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The Lone Star State is one step closer to becoming a constitutional carry state after the state Senate passed H.B. 1927. If Texas GOP Governor Greg Abbott signs the bill into law, residents 21 years and older would be allowed to carry a firearm – either open or concealed – without a permit so long as they are not deemed a prohibited possessor.
According to Sen. Charles Schwertner (R), the legislation rolls back restrictions on Texans’ Second Amendment rights.
“HB 1927 would recognize the United States Constitution as our permit to carry and allow all law-abiding adults, aged 21 years or older, to carry a handgun for the protection of themselves or their families, in public places, in a holster, without the requirement of a state-issued license,” Schwertner told the Tyler Morning Telegraph.
It’s important to note that constitutional carry doesn’t change who is legally allowed to possess or purchase a firearm. All the same rules for purchasing a firearm from a Federal Firearms Licensee (FFL), including a clean background check, still apply.
Abbott has previously signaled support for the bill.
“Constitutional carry is moving in the #txlege. The strongest Second Amendment legislation in Texas history,” Abbott tweeted last week. “Let’s get it to my desk for signing #2A #SecondAmendment.”
Constitutional carry is moving in the #txlege.
The strongest Second Amendment legislation in Texas history.
— Greg Abbott (@GregAbbott_TX) May 21, 2021
According to the bill’s sponsor, Rep. Matt Schaefer (R), the governor could sign the bill as early as this week.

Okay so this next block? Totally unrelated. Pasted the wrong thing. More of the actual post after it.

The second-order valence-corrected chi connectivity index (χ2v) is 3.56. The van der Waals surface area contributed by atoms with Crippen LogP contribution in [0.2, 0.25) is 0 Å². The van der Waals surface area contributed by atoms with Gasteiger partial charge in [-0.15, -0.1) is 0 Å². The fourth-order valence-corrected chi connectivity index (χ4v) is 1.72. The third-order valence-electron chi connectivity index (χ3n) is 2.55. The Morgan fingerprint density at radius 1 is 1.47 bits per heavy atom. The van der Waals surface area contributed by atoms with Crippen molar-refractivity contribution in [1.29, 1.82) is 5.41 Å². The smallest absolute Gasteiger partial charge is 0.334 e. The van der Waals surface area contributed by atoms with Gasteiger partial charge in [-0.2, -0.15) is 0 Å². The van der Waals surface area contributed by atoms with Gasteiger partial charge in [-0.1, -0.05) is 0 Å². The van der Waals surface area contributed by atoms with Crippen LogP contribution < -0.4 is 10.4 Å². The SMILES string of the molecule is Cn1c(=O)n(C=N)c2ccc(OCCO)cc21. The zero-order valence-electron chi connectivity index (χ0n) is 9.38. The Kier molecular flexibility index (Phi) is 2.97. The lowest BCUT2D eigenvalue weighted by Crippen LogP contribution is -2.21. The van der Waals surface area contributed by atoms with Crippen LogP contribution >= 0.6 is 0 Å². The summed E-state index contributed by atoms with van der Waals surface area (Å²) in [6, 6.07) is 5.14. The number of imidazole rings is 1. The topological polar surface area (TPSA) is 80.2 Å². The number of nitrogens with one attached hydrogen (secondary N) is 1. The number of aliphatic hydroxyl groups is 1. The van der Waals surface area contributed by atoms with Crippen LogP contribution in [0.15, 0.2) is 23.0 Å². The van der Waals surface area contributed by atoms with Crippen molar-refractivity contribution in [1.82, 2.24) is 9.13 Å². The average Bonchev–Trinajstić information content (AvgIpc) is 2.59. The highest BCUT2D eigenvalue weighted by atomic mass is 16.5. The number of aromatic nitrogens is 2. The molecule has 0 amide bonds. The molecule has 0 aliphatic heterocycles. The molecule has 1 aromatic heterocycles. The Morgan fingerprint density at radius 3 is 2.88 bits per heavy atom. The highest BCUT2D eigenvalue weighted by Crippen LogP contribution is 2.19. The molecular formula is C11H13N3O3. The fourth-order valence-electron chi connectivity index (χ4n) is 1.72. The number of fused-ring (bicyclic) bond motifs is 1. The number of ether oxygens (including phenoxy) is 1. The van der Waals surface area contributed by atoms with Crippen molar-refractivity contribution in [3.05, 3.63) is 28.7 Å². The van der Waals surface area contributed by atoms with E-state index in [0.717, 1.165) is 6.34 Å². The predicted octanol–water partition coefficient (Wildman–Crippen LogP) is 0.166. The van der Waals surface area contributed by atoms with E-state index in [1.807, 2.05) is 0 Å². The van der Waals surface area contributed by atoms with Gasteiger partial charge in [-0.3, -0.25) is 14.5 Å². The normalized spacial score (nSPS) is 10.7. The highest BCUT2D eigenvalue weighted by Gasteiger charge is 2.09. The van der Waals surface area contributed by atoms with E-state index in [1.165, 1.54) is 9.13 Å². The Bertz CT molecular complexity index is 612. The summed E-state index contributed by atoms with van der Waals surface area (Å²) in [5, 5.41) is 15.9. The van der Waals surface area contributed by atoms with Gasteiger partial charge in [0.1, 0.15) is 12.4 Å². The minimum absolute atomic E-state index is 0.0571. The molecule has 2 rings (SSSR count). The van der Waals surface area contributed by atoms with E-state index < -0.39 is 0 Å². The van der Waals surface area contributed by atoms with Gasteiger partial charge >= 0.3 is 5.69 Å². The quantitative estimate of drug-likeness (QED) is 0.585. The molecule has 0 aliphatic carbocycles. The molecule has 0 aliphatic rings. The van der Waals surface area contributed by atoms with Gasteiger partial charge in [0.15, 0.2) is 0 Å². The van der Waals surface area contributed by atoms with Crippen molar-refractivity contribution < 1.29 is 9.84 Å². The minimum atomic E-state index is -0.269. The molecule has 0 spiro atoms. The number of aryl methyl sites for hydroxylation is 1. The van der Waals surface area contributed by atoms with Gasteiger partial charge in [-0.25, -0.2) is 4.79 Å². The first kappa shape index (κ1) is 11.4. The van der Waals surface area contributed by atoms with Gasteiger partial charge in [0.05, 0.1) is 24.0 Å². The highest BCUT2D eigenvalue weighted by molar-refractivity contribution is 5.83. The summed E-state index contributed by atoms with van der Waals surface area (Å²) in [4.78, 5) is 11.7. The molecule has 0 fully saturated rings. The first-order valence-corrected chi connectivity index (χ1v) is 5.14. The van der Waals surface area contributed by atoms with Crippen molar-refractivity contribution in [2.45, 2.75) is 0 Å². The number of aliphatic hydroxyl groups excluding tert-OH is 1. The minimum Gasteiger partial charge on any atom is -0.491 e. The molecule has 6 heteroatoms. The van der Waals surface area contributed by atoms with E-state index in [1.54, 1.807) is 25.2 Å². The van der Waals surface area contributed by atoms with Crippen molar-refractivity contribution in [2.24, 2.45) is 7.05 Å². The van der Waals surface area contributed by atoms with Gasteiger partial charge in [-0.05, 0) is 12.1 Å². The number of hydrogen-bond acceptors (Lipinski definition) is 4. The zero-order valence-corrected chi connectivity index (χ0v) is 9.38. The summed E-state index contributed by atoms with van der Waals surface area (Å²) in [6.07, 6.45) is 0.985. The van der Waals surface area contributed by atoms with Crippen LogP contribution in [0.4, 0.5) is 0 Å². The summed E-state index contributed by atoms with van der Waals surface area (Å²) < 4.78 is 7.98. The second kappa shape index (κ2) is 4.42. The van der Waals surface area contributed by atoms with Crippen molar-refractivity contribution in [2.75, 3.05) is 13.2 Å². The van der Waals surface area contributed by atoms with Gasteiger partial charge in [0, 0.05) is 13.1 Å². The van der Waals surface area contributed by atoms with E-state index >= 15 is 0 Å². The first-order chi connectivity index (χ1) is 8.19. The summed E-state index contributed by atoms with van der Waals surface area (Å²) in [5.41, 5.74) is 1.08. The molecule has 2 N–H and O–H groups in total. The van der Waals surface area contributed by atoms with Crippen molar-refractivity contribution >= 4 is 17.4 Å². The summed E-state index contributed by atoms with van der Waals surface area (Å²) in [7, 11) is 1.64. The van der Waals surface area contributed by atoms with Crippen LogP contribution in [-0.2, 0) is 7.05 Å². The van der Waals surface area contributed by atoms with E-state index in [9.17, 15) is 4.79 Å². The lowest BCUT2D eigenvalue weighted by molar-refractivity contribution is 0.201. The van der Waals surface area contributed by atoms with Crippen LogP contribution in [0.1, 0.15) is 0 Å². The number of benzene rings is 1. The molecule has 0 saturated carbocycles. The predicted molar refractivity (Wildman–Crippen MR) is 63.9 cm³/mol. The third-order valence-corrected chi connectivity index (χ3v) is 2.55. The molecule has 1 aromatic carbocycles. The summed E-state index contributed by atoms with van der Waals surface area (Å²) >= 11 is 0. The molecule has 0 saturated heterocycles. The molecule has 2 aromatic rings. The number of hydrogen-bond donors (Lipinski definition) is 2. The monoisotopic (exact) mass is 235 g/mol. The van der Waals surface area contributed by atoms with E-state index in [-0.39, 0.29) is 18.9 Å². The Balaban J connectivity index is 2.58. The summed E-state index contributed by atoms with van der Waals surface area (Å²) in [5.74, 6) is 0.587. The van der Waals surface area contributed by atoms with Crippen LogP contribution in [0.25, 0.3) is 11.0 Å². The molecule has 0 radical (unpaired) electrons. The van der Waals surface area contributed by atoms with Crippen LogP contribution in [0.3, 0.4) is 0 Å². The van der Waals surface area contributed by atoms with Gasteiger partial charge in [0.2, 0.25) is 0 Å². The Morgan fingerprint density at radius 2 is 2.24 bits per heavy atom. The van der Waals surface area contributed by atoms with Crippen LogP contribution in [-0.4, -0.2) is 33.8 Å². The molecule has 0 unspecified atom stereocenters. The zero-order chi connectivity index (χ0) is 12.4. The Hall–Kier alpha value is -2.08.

“He did tell me personally he will sign it once we send it to his desk,” Schaefer told radio host Dana Loesch earlier in the day.
— The First (@TheFirstonTV) May 24, 2021
The bill previously passed the House. It then went to the Senate where additional amendments were made. It had to go back to the House for the chamber to vote on and agree to the Senate’s changes, and the Senate had to vote on it one more time before heading to Governor Greg Abbott’s desk. That final Senate vote took place Monday evening.
The changes to the bill include “keep[ing] intact a number of changes the Senate made to the House bill to assuage concerns from the law enforcement community, including striking a provision that would have barred officers from questioning people based only on their possession of a handgun,” the Texas Tribune reported. “The deal also preserves a Senate amendment enhancing the criminal penalties for felons and family violence offenders caught carrying. Among other Senate changes that survived was a requirement that the Texas Department of Public Safety offer a free online course on gun safety.”